Round-up of Cabinet Decisions - 7 February
Revenue and capital budgets
Cabinet is recommending that Full Council approves final proposals on the budget and Council Tax levels for 2018/19 at its meeting on 21 February.
The revenue and capital budgets for the next financial year have now been considered by the Finance, Resources and Partnerships Scrutiny Committee.
The Medium Term Financial Strategy (MTFS) and the draft budget have been compiled against a continuing national picture of reduced funding from central government for local authorities.
The Council has accepted the government’s offer of a four year funding settlement covering up until 2020. The final allocation for 2018/19 was announced in February and was in line with the provisional amount which is a reduction of £359,000 or 7.8 per cent. Funding will reduce by a further £399,000, or 9.5 per cent, in 2019/20.
A funding shortfall of £1.696m is being plugged by a combination of measures including smarter procurement, good housekeeping and staff savings (no planned redundancies). Examples include a reduction in contributions to equipment replacement funds, a reduction in CCTV costs, the rationalisation of multi-functional devices and revenue savings following the move to Castle House.
The Medium Term Financial Strategy estimates the Council will face further shortfalls in the years ahead of £1.497m in 2019/20; £0.894m in 2020/21; £0.606m in 2021/22 and £0.433m in 2022/23.
The preference is to ask residents living in a Band D property to pay £5 more of Council Tax this year – £190.45 – for the services provided by the Council. This is an increase of 2.7 per cent and will raise an additional £184,000. Most homes in Newcastle-under-Lyme are classed as Band A or B – a smaller increase is being considered for these which will amount to just 6p and 7p more per week.
Overall, reserves are adequate to meet normal levels of expenditure. The level of minimum balances remains at £1.3m.
The limited capital programme allocates £1.552m to new projects such as the replacement of vehicles and equipment and £1.047m to current schemes.
It is also proposed that approximately £80,000 of costs incurred in the redundancy of the cleaners ahead of the move to Castle House is funded by the flexible use of capital receipts. This is allowed by the government in certain circumstances. Full Council is being asked to add this to the current year’s capital programme.
Continuation of the capital programme beyond 2018/19 is dependent upon the achievement of a continued programme of receipts from the disposal of assets.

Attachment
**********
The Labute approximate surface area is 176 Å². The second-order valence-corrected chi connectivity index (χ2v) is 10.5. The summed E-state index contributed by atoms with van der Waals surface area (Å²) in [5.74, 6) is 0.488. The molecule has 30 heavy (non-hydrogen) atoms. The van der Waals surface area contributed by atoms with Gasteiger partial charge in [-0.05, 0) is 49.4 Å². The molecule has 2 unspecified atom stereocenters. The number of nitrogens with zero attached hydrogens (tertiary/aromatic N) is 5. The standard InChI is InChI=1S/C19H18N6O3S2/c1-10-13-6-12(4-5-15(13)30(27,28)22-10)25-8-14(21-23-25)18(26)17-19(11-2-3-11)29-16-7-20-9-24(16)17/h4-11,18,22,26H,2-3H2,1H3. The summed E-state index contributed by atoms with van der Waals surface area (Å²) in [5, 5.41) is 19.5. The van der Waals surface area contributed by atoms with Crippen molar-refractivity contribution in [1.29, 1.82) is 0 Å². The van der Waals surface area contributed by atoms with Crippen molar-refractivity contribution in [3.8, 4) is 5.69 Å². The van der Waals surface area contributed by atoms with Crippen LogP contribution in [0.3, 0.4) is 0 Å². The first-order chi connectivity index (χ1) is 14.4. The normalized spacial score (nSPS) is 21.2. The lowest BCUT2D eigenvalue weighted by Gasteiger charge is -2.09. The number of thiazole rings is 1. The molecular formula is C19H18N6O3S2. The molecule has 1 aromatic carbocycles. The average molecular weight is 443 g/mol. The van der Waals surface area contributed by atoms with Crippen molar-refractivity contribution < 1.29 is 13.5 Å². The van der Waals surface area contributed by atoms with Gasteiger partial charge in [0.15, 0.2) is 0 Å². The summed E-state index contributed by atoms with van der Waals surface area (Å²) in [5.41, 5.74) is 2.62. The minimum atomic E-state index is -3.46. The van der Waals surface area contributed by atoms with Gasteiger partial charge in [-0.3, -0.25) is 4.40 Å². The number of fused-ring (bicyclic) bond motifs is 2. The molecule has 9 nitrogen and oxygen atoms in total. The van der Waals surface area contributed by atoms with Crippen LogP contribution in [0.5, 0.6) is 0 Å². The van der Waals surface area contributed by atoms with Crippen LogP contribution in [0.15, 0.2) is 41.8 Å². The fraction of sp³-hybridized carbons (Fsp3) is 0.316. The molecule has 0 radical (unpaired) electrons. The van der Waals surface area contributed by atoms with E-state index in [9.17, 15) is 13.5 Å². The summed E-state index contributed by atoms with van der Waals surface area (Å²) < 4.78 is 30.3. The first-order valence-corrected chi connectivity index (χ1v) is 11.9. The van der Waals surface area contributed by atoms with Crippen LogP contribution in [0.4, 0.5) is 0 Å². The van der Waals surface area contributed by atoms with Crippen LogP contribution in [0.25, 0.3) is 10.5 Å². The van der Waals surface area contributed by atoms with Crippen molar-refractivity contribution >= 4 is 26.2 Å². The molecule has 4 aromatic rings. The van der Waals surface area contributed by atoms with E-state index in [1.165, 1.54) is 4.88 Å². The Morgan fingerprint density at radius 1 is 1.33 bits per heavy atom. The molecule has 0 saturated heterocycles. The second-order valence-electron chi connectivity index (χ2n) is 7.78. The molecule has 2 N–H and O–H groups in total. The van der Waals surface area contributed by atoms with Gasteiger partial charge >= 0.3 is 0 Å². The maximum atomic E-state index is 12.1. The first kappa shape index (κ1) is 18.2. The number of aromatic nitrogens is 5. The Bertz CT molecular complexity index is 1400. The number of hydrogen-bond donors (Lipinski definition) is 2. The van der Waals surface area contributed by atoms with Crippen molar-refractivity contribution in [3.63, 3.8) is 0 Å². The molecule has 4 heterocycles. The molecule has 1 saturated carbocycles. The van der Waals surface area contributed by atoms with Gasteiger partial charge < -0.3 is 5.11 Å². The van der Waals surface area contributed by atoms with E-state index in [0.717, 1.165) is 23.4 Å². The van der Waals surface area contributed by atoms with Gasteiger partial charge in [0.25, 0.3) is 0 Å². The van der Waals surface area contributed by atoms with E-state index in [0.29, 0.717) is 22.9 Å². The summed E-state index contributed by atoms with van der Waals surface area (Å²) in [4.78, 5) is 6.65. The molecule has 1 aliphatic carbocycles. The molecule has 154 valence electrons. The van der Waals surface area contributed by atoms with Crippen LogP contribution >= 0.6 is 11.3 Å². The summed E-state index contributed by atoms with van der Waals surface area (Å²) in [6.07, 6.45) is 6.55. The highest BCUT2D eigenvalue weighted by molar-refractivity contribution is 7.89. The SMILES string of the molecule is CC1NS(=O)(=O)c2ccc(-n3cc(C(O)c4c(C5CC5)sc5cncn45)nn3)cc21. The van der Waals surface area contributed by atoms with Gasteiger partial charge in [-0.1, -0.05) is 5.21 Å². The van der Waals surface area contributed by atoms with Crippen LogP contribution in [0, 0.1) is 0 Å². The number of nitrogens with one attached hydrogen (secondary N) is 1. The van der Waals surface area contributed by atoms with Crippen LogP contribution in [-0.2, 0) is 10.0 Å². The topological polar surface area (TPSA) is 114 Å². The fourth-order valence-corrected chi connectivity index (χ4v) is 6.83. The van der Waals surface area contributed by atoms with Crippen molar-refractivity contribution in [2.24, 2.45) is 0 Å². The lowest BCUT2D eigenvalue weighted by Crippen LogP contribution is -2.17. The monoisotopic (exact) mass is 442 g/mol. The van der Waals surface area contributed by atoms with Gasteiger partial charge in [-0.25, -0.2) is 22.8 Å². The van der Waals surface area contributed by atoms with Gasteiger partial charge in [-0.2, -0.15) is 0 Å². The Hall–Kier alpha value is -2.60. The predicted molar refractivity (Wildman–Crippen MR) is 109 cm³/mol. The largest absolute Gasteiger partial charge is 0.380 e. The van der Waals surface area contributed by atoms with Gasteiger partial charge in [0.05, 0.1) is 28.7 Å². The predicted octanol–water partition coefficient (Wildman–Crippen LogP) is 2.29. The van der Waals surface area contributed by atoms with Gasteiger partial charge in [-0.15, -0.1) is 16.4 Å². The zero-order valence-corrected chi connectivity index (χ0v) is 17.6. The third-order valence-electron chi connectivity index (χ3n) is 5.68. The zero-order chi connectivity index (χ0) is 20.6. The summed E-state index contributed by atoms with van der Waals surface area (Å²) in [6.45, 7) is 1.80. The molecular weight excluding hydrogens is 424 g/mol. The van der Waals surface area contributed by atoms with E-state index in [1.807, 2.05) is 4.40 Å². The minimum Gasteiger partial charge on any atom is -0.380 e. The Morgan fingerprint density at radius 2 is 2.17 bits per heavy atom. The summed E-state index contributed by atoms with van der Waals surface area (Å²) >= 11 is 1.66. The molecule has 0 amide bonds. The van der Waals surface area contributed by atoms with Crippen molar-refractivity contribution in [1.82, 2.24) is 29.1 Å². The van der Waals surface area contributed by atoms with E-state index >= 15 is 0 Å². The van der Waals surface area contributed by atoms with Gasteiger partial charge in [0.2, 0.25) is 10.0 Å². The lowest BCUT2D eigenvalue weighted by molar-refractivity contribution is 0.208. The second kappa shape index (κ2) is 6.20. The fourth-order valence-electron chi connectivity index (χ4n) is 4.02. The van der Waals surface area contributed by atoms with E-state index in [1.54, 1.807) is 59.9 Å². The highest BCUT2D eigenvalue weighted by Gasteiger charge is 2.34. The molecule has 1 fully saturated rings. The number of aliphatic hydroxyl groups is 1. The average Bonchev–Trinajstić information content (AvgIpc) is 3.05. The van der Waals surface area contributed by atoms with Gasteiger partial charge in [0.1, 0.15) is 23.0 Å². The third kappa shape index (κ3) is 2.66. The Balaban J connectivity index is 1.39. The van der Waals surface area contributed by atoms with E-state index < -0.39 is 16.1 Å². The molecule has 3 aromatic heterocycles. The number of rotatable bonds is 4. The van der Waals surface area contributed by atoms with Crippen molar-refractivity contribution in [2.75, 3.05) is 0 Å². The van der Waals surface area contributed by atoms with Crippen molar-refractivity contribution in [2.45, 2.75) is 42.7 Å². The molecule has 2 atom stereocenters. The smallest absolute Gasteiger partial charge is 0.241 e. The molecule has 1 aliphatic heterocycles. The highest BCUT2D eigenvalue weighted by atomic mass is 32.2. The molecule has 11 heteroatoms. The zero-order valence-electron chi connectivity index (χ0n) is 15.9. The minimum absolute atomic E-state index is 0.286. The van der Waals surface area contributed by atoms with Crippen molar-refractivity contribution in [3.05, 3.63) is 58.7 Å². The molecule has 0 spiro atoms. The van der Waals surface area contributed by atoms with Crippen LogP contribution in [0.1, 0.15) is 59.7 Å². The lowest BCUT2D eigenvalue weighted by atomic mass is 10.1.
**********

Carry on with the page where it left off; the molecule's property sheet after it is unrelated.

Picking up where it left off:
Full Council is tasked with setting a robust and affordable budget.
Financial and performance management
Cabinet received a detailed update on how individual council services have performed during the third quarter of 2017/18 (October to December).
Services are generally progressing well. Out of 22 indicators monitored across four priority areas, 86 per cent met the target or were within tolerated levels.
Successes include the amount of recycling and food collected, major planning applications decisions issued within an agreed extension of time, customer contact resolved at the first point of contact, the amount of Council Tax collected, the number of people visiting the museum and leisure/recreational facilities as well as attendance at planned meetings by members.
Three indicators missed their target – the average stall occupancy rate for markets, non-major planning decisions issued within an agreed extension of time and the amount of garden waste collected. Information was supplied to explain these outcomes and what improvements are being made. For example, poor weather during December drastically reduced the amount of garden waste collected.
In a change to the reporting process, portfolio holders are now being named against each indicator they own.
Performance data is considered alongside the latest financial information.
The Council has spent £194,993 more than planned. There are several reasons for this – a shortfall in recycling income and overspending on agency/overtime costs, costs associated with the redundancies of the cleaners ahead of the move to Castle House, reduced car parking income, the independent elections review and the employment of agency staff in the elections team. The main favourable variance is employee costs in respect of a number of vacant posts and flexible retirements.
The budget for capital projects in 2017/18 totals £5,937,616. A total of £4,601,272 was expected to be spent by 31 December; the actual amount was £4,585,907, resulting in a favourable variance of £15,365.
Further quarterly updates will be provided in future reports.
Full details of all reports considered by Cabinet are available on the Borough Council’s website – www.newcastle-staffs.gov.uk – under the “Your Council” section.